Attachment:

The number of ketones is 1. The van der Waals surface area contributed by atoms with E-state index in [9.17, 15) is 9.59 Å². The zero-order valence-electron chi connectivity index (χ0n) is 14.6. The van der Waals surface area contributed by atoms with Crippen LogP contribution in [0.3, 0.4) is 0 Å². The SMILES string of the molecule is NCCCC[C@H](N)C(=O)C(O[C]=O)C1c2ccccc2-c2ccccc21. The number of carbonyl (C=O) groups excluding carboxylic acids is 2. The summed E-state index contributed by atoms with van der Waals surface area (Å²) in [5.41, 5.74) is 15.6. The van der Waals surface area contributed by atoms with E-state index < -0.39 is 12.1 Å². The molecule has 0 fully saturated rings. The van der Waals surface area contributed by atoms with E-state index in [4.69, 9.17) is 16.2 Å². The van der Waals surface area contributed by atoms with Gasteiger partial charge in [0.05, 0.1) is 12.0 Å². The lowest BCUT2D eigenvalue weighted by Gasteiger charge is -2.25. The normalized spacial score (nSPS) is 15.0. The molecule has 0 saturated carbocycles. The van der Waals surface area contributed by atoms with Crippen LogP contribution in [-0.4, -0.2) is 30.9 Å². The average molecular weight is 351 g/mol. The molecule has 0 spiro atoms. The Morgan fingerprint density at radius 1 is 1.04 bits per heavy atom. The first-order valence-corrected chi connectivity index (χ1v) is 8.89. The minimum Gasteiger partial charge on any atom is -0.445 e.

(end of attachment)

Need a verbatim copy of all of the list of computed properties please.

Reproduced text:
The number of ketones is 1. The van der Waals surface area contributed by atoms with E-state index in [9.17, 15) is 9.59 Å². The zero-order valence-electron chi connectivity index (χ0n) is 14.6. The van der Waals surface area contributed by atoms with Crippen LogP contribution in [0.3, 0.4) is 0 Å². The SMILES string of the molecule is NCCCC[C@H](N)C(=O)C(O[C]=O)C1c2ccccc2-c2ccccc21. The number of carbonyl (C=O) groups excluding carboxylic acids is 2. The summed E-state index contributed by atoms with van der Waals surface area (Å²) in [5.41, 5.74) is 15.6. The van der Waals surface area contributed by atoms with E-state index < -0.39 is 12.1 Å². The molecule has 0 fully saturated rings. The van der Waals surface area contributed by atoms with E-state index in [4.69, 9.17) is 16.2 Å². The van der Waals surface area contributed by atoms with Gasteiger partial charge in [0.05, 0.1) is 12.0 Å². The lowest BCUT2D eigenvalue weighted by Gasteiger charge is -2.25. The normalized spacial score (nSPS) is 15.0. The molecule has 0 saturated carbocycles. The van der Waals surface area contributed by atoms with Crippen LogP contribution in [-0.4, -0.2) is 30.9 Å². The average molecular weight is 351 g/mol. The molecule has 0 spiro atoms. The Morgan fingerprint density at radius 1 is 1.04 bits per heavy atom. The first-order valence-corrected chi connectivity index (χ1v) is 8.89. The minimum Gasteiger partial charge on any atom is -0.445 e.